Efficacy of oral tolvaptan in acute heart failure patients with hypotension and renal impairment.
Although congestion is the main reason for admission in patients with worsening acute heart failure syndromes, patients presenting with low SBP and renal impairment often do not respond adequately to and may not tolerate traditional diuretic therapy. We sought to determine the short-term hemodynamic effects of tolvaptan in this high-risk population.
In a subset analysis of the Efficacy of Vasopressin Antagonism in Heart Failure Outcome Study with Tolvaptan trial, 759 patients (18% of total) had elevated blood urea nitrogen (BUN) (> 20 mg/dl) and low SBP (<105 mmHg) at admission. Of these, 386 were randomized to tolvaptan and 373 to placebo.
Demographics and baseline characteristics were similar in both groups. Greater reductions from baseline in body weight were observed for tolvaptan (1.63 ± 2.00 vs. 0.76 ± 1.75 kg, P < 0.0001 at day 1 and 3.23 ± 3.36 vs. 2.10 ± 3.47 kg, P < 0.0001 at day 7 or discharge). Greater increases in serum sodium concentration were also observed in the tolvaptan group as early as day 1 (4.41 ± 3.67 vs. 1.32 ± 3.93 mEq/l, P < 0.0001) and persisted through day 7 or discharge (4.79 ± 4.89 vs. 1.25 ± 5.00 mEq/l, P < 0.0001). Similarly, improvements in patient-reported dyspnea and investigator-assessed orthopnea were significantly greater in the tolvaptan group as early as day 1 of treatment. These changes were not associated with significant differences in heart rate, SBP, DBP or serum creatinine between patients in the two treatment groups during hospitalization. In-hospital mortality rates (total and cause-specific) were comparable to patients who had presented with SBP more than 105 mmHg and BUN less than 20 mg/dl.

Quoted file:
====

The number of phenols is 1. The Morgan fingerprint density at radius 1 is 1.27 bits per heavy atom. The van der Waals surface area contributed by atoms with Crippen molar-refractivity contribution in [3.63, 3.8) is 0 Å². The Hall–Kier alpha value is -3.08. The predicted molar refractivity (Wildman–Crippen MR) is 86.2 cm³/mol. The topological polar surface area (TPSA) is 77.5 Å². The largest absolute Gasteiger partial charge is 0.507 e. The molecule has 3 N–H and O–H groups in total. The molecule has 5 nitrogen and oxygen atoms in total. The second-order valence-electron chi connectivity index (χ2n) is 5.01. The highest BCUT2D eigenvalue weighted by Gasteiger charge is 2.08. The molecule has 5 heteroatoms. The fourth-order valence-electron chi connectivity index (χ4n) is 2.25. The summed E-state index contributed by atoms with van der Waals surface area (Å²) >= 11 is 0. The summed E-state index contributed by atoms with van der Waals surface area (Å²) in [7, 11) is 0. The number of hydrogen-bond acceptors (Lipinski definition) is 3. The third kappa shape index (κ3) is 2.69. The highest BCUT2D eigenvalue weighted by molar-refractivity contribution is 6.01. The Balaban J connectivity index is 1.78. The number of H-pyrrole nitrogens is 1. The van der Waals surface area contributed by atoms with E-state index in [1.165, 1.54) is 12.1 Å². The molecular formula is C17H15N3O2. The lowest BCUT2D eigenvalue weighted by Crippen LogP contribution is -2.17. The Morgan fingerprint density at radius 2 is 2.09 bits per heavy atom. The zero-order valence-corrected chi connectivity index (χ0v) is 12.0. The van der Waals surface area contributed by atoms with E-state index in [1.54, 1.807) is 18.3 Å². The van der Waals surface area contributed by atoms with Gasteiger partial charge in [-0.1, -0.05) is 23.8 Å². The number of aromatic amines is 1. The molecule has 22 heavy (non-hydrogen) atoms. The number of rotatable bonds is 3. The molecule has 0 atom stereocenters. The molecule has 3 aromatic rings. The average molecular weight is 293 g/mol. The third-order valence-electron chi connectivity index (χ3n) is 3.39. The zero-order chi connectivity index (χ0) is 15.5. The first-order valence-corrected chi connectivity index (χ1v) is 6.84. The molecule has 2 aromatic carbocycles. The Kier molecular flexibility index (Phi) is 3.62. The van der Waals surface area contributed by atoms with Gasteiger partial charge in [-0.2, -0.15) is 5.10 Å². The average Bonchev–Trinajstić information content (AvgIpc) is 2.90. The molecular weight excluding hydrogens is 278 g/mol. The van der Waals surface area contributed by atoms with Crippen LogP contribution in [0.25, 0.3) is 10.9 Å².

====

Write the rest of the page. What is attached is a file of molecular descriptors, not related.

In this subgroup analysis of patients with hypotension and renal impairment, tolvaptan improved symptoms, reduced body weight and increased serum sodium as early as inpatient day 1 without adversely affecting blood pressure or renal function.
Department of Medicine, Massachusetts General Hospital, Boston, Massachusetts, USA.
SourceJournal of cardiovascular medicine (Hagerstown, Md.) 13:7 2012 Jul pg 415-22
Aged, 80 and over
Drug Therapy, Combination
Pub Type(s)Journal Article
Randomized Controlled Trial
Research Support, Non-U.S. Gov't